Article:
Anyone reading this article is probably aware of most every Quake mod and utility in existence, but to reach the average gamer, these features must be made to be the lowest common denominator. Itís not much trouble to download a mod or utility, but it is some trouble. (If the rest of the people at a LAN party have to wait for even a couple of players to download the proper files from the server, the gaming experience is marred.)

In order for a feature to be universally used, it must be included, by default, in the game itself. And no matter how many people use a particular mod, it will draw even more people if given the implied "id stamp of approval" when included in an official add-on pack, a service patch, or in the game itself.


Resistance is Futile

Some readers may have already seen the parallel of id absorbing third-party modifications into Q3A and Microsoft absorbing third-party utilities into Windows. In both cases, a company puts out a major product, which inevitably has gaps in functionality. Third-party developers then come along and write programs to fill these gaps.

In the case of Quake, these programs can be mods or server config utilities, whereas in the case of Windows, these programs can be anti-virus programs or uninstallers. Tech news is flooded with stories about the Department of Justice's case against Microsoft, which contends that it is merely "integrating" features into the operating system. Iím sure id is already struggling with the same demon, albeit on a smaller scale.

I commend the spirit and talent of any developer who improves on an existing product, be it a game or an OS. But should the existence of the add-on/mod/utility that delivers a new feature preclude that feature from ever being integrated in the next version of the original product? Should the multitude of people using the original product be made to suffer because the add-on/mod/utility developer wants to remain independent? In my opinion, no.

This could lead into an entirely different article, discussing whether web-browsing is a feature of the operating system or indeed a separate application, but letís stick with gaming and, in particular, Q3A.

Wouldnít it be better to include in the shrink-wrapped Q3A box all of the coolest features that the Quake community has created, instead of leaving it to chance? Wouldnít it be nice to plan a LAN party and to not have to worry if everyone has the correct files on their machine? In my opinion, yes.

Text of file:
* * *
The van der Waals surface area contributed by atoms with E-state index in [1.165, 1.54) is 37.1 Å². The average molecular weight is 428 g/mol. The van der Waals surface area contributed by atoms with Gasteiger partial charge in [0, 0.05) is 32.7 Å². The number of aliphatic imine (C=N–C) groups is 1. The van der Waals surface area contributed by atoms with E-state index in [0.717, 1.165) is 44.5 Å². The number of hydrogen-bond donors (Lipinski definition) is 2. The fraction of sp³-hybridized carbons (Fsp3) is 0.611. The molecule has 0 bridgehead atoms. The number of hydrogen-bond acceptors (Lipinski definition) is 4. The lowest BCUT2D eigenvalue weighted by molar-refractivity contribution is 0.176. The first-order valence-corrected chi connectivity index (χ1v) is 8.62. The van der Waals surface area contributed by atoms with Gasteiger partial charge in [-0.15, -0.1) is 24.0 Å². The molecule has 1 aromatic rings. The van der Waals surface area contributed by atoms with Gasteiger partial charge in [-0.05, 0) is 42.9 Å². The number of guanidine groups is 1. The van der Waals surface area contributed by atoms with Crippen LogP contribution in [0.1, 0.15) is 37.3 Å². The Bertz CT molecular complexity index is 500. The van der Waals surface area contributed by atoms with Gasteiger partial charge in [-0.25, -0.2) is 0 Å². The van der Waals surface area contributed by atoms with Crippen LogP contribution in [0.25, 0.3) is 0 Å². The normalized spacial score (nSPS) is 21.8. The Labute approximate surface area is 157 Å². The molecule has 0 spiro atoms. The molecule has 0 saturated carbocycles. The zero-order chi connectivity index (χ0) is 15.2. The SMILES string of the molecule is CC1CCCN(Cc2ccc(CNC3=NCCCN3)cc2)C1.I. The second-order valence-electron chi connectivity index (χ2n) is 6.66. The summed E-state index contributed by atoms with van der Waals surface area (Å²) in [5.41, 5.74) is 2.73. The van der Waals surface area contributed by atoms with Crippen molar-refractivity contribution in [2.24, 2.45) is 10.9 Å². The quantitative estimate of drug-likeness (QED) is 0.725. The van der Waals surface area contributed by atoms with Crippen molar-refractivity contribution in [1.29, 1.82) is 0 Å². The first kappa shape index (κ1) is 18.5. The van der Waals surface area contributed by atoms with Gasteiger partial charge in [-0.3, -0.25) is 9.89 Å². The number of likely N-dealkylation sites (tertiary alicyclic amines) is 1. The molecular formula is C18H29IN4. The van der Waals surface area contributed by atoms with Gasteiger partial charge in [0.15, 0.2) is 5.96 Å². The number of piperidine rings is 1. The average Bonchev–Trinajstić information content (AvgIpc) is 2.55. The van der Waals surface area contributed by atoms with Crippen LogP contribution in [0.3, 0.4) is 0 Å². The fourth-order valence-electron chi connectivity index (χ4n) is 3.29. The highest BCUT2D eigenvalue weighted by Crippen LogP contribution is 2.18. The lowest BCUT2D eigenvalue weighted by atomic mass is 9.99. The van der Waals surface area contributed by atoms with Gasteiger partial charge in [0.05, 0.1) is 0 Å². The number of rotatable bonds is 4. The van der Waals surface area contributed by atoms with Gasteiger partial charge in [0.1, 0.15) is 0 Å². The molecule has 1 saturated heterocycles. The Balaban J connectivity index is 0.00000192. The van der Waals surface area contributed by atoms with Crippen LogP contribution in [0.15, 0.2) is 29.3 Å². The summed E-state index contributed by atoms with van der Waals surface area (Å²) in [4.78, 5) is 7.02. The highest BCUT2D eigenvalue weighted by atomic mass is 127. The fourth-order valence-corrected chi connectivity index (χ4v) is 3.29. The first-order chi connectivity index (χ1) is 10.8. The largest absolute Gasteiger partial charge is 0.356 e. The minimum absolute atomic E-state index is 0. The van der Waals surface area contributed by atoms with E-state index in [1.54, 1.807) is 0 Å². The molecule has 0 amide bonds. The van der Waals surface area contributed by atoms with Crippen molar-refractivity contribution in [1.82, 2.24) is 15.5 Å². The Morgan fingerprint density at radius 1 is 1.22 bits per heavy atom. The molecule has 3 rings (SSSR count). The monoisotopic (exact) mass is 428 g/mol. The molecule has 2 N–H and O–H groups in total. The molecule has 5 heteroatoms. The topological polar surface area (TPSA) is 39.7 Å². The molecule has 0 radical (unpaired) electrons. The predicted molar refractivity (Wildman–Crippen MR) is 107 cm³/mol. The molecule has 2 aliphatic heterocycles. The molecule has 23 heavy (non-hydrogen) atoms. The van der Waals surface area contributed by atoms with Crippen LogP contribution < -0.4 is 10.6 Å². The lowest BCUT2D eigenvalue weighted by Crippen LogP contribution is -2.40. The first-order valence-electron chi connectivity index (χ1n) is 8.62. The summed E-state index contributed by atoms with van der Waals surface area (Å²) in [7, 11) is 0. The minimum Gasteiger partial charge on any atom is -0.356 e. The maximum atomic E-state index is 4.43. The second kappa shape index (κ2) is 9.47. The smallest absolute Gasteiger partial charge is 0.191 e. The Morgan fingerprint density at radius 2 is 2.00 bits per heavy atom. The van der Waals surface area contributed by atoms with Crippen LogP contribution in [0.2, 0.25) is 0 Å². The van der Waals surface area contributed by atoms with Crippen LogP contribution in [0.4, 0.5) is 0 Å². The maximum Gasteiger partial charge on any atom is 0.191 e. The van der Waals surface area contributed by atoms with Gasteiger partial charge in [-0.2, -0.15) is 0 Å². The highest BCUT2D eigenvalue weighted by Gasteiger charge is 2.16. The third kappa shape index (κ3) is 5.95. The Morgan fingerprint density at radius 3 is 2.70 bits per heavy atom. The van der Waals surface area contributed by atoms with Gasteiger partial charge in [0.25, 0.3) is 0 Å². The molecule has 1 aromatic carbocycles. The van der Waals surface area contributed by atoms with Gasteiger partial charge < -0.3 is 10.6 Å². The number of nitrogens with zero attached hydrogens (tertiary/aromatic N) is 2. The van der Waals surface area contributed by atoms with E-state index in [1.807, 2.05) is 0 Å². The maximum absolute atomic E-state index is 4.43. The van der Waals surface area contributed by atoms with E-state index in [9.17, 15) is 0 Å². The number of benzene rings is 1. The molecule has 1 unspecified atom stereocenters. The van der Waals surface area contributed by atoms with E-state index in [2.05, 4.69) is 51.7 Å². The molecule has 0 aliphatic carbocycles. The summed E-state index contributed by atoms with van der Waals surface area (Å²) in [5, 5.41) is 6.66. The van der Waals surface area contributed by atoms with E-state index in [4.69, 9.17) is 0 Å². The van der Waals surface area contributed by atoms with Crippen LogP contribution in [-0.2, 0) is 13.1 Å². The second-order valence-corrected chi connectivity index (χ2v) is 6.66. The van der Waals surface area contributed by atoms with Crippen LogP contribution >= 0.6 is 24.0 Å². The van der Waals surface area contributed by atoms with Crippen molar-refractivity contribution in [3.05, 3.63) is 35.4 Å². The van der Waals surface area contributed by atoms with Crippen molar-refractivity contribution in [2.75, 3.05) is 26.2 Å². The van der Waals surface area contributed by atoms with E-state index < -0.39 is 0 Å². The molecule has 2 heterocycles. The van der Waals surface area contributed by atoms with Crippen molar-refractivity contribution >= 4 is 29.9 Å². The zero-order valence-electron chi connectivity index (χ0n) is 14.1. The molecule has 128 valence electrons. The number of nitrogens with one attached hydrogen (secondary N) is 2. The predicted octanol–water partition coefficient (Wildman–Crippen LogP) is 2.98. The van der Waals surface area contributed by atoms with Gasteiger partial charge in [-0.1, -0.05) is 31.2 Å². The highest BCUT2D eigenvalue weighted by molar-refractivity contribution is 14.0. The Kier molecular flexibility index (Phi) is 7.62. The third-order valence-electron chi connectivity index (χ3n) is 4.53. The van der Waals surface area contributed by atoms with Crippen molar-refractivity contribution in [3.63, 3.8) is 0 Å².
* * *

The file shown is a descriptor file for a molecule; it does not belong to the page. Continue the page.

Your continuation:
Legal Stuff

There would surely be logistical and maybe even legal problems with incorporating third-party programs into Q3A, but the precedent has been set with Threewave CTF and the Extremities Internet Pack. Zoid was paid to incorporate Threewave CTF into Quake II and the creators of the mods to be included in Extremities received not only credit for their efforts but monetary compensation in the form of royalties.

While some developers would likely volunteer their ideas and/or actual code for inclusion in Q3A just for the bragging rights or the possibility of being place on the id payroll, Iím sure no one would refuse the offered royalties.

The developers of larger third-party tools, like GameSpy, would likely not be so easy. GameSpy is to id what Netscape is to Microsoft because it blurs the line between "integrated feature" and "stand-alone application". (The lawyers can handle that one.)

But even with all of the possible hassles, I think it would be well worth the cost. If they can pull this type of thing off for Extremities and CTF, then they should be able to do it for Q3A.

I realize that working around the problems of incorporating third-party features into the next version of Quake would be difficult and that some developers would lose some or all of their independence. But I donít want to be deprived nor do I want the rest of the Quake community to be deprived of the universality of very popular features because id doesnít want someone, somewhere to compare them to Microsoft.

Idís mostly hands-off approach has worked in the past, but it is time for them to take the demon by the horns (so to speak) and play a more active role in the standardization of third-party features.

-- Mitchell S. Honnert




The views in this editorial are not necessarily those of PlanetQuake, it's staff, cheerleaders or the Department of Justice.

If you want to try your hand at writing an article or editorial, send it to [email protected]. All contributions are welcome.